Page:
Human Genetics

, Volume 118, Issue 6, pp 695–707 | Cite as

Phylogenetic relationship of the populations within and around Japan using 105 short tandem repeat polymorphic loci

  • Shi-Lin Li
  • Toshimichi Yamamoto
  • Takashi Yoshimoto
  • Rieko Uchihi
  • Masaki Mizutani
  • Yukihide Kurimoto
  • Katsushi Tokunaga
  • Feng Jin
  • Yoshinao Katsumata
  • Naruya Saitou
Original Investigation


We have analyzed 105 autosomal polymorphic short tandem repeat (STR) loci for nine East and South-eastern Asian populations (two Japanese, five Han Chinese, Thai, and Burmese populations) and a Caucasian population using a multiplex PCR typing system. All the STR loci are genomewide tetranucleotide repeat markers of which the total number of observed alleles and the observed heterozygosity were 756 and 0.743, respectively, for Japanese populations. Phylogenetic analysis for these allele frequency data suggested that the Japanese populations are more closely related with southern Chinese populations than central and/or northern ones. STRUCTURE program analysis revealed the almost clearly divided and accountable population structure at K=2–6, that the two Japanese populations always formed one group separated from the other populations and never belong to different groups at K≥3. Furthermore, our new allele frequency data for 91 loci were analyzed with those for 52 worldwide populations published by previous studies. Phylogenetic and multidimensional scaling (MDS) analyses indicated that Asian populations with large population size (six Han Chinese, three Japanese, two Southeast Asia) formed one distinct cluster and are closer to each other than other ethnic minorities in east and Southeast Asia. This pattern may be the caviar of comparing populations with greatly differing population sizes when STR loci were analyzed.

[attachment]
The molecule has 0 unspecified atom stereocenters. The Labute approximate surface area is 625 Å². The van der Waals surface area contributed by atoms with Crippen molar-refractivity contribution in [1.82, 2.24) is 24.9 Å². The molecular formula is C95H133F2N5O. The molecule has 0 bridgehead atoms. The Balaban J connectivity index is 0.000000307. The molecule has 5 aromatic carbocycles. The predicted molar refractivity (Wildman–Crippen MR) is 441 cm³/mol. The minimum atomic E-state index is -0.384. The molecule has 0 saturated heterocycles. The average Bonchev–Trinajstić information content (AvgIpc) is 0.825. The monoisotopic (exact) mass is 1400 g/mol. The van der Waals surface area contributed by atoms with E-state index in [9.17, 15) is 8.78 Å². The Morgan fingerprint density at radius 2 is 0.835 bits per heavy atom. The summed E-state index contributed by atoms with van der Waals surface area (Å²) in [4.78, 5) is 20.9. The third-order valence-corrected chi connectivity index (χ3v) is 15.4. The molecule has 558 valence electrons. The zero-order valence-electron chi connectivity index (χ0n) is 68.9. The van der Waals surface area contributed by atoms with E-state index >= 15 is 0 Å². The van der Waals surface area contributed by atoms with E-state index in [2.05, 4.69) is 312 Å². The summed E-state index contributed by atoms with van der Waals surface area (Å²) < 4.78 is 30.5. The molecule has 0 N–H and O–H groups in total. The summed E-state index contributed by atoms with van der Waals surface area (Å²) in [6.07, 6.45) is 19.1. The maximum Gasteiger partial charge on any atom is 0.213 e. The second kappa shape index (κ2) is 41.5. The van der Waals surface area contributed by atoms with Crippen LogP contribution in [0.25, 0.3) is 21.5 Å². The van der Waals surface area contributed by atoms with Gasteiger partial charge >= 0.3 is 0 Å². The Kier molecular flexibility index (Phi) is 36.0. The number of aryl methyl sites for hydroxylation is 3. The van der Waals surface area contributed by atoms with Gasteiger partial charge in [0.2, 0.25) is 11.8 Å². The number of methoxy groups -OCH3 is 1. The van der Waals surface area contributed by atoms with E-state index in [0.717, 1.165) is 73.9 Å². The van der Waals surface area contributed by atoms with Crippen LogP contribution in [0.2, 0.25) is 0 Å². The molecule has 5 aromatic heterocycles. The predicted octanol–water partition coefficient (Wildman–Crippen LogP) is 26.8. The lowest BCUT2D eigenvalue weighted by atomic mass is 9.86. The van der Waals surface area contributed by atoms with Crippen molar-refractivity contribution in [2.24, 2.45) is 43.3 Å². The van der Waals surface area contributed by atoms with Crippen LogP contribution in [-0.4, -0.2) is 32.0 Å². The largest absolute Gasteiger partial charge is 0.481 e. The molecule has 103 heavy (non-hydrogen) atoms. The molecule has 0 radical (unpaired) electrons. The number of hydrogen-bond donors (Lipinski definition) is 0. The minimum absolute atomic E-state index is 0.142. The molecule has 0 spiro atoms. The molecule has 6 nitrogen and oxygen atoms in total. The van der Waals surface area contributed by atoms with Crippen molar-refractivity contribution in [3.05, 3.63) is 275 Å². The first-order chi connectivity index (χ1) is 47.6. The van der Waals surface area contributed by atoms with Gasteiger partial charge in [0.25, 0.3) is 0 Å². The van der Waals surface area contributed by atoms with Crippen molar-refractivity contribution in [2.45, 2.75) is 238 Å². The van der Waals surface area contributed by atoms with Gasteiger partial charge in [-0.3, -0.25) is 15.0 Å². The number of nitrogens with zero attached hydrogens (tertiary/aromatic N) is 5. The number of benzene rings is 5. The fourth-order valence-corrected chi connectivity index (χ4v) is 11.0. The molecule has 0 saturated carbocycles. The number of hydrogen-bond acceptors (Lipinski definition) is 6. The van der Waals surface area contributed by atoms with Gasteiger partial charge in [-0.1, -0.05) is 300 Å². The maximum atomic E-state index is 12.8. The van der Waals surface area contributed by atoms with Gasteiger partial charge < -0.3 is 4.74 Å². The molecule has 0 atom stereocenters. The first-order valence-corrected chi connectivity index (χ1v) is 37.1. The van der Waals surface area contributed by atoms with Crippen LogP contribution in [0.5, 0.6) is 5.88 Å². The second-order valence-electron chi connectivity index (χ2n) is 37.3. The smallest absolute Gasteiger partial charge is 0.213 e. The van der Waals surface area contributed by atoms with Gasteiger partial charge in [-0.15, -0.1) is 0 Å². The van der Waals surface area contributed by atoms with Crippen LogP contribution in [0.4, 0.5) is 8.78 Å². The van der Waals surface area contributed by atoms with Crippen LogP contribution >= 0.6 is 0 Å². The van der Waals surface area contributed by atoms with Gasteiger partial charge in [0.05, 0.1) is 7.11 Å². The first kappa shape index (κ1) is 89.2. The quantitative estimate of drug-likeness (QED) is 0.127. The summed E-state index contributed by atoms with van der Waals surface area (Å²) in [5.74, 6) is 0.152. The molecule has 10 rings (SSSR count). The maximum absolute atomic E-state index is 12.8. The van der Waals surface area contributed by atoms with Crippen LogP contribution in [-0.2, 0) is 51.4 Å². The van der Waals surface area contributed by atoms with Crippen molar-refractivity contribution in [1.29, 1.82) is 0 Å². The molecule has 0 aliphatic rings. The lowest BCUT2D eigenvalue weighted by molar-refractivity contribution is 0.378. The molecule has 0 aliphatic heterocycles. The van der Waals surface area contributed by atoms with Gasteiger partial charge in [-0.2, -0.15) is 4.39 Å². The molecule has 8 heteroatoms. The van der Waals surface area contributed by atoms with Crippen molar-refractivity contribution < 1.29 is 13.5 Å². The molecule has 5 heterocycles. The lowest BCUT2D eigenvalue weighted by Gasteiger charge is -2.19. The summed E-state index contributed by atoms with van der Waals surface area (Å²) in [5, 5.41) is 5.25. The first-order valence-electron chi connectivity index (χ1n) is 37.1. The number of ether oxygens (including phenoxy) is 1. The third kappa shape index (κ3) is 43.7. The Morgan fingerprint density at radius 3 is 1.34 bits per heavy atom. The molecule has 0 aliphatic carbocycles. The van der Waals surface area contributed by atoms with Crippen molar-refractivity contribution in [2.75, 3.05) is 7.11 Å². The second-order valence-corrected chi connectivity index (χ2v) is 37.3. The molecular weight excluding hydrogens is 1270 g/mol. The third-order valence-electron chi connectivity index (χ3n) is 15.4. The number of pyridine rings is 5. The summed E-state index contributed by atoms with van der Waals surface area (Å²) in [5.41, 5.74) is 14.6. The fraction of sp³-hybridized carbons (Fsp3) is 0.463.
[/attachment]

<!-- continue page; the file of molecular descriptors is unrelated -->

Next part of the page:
Short tandem repeat Population genetics East Asian Japanese Phylogenetic tree Polymorphism 



We are grateful to Prof. Sirirurg Songsivilai, Dr. Hla Hla Htay, and Dr. Yuri E. Dubrova for providing Thais, Burmese, and Caucasian DNA samples, respectively. We also thank Dr. Naoko Takezaki for helpful technical assistance and comments. This work was in part supported by Grants-in-Aid for Scientific Research from the Ministry of Education, Culture, Sports, Science, and Technology of Japan (12012204 to TY and 11307008 to YK).


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Copyright information

© Springer-Verlag 2005

Authors and Affiliations

  • Shi-Lin Li
    • 1
  • Toshimichi Yamamoto
    • 1
  • Takashi Yoshimoto
    • 1
  • Rieko Uchihi
    • 1
  • Masaki Mizutani
    • 1
  • Yukihide Kurimoto
    • 1
  • Katsushi Tokunaga
    • 2
  • Feng Jin
    • 4
  • Yoshinao Katsumata
    • 1
  • Naruya Saitou
    • 3
  1. 1.Department of Legal Medicine and Bioethics, Graduate School of MedicineNagoya UniversityNagoyaJapan
  2. 2.Department of Human Genetics, Graduate School of MedicineThe University of TokyoTokyoJapan
  3. 3.Division of Population Genetics, National Institute of GeneticsMishimaJapan
  4. 4.Chinese Academy of SciencesInstitute of Genetics and Developmental BiologyBeijingChina

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